Download PDF by Mia Moody-Ramirez, Jannette Dates: The Obamas and Mass Media: Race, Gender, Religion, and

By Mia Moody-Ramirez, Jannette Dates

ISBN-10: 1137404930

ISBN-13: 9781137404930

ISBN-10: 1349487511

ISBN-13: 9781349487516

Utilizing the cultural prism of race, this publication significantly examines just like African americans in media of the twenty-first century. additional, the authors examine the ways that media all in favour of gender, faith, and politics in framing perceptions of the President and primary girl of the USA in the course of the Obama management.

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Extra resources for The Obamas and Mass Media: Race, Gender, Religion, and Politics

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Empirical studies analyzing the impact of his election on society have been promising. Verni (2011) attributed the decrease in crime from 2008 to 2010 in New York to the election of the first Black president. The author concluded, “The election of the first Black president has provided such collective inspiration that it has changed the thinking or behavior of would-be or one-time criminals” (Verni, 2011, p. 1). Similarly, Marx, Ko, and Friedman (2009) found that President Barack Obama’s election had a strong, positive impact on the test-taking achievement of African Americans.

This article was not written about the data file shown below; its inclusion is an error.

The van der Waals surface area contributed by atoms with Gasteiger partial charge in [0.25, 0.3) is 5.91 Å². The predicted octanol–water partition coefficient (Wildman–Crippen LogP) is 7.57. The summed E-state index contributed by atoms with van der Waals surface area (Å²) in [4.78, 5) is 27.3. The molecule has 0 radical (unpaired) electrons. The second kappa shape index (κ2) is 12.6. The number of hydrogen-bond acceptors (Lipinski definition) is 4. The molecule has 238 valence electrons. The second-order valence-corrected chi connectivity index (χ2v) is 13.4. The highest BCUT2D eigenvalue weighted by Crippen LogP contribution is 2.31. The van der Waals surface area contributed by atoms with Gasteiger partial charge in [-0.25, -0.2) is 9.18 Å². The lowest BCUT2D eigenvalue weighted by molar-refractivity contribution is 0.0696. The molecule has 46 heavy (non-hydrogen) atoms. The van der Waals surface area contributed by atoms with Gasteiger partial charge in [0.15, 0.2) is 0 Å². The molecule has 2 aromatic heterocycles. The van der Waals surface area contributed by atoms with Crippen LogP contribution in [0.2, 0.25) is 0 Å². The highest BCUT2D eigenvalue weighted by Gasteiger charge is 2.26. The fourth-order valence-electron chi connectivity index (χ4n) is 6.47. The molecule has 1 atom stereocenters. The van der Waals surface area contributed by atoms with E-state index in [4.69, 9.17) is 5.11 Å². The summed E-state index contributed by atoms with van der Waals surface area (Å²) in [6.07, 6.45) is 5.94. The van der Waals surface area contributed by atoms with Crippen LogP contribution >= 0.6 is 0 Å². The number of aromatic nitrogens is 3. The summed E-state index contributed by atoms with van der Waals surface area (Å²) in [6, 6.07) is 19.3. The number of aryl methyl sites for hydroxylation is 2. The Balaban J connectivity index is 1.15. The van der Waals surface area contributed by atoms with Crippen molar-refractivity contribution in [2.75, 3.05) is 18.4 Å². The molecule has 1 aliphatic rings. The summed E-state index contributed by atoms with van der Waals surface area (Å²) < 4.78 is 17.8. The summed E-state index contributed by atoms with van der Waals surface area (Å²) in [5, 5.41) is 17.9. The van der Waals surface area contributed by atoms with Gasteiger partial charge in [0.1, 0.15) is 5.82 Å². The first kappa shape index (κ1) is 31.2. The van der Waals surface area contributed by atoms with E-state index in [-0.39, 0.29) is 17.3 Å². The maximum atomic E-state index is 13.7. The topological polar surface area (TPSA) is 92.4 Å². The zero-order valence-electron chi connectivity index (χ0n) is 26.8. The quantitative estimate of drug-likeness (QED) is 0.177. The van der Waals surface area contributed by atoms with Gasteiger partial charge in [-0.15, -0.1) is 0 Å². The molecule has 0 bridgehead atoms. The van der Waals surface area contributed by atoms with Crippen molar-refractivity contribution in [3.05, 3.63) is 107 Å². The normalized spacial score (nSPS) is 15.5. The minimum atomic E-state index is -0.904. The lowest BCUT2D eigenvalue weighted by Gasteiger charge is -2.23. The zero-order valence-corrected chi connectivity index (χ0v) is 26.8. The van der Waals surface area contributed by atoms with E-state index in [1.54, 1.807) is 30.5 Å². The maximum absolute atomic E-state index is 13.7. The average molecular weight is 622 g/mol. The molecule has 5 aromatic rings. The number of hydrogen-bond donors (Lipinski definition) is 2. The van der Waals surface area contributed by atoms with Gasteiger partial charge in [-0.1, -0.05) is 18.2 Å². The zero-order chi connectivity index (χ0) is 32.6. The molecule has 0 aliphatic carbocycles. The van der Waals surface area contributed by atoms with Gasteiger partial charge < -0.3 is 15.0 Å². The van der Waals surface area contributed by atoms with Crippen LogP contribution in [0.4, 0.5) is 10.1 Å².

In most versions of the stereotype, she is destined not to prevail at the end and often is ordained to die. Other portrayals highlight the idea that society accepts mixed-race persons more in the minority community. 1057/9781137404930 A Feminist Reading of Mass Media  with the parent of color (Kerwin & Ponterotto, 1995). This perspective is associated with elements of the “one-drop rule,” which originated from the belief that each race had its own specific blood type and just one drop of “Negro blood” provided enough evidence to classify that person as Black, regardless of their physical appearance.

Mirroring the thoughts of some Americans at the time, former president Jimmy Carter on the NBC Nightly News said that he believed race is at the core of much of the opposition to President Obama (MSNBC, 2009). Carter added: I think an overwhelming portion of the intensely demonstrated animosity toward President Barack Obama is because he is a Black man, that he’s African American. I live in the South, and I’ve seen the South come a long way, and I’ve seen the rest of the country that shared the South’s attitude toward minority groups at that time, particularly African Americans.

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The Obamas and Mass Media: Race, Gender, Religion, and Politics by Mia Moody-Ramirez, Jannette Dates

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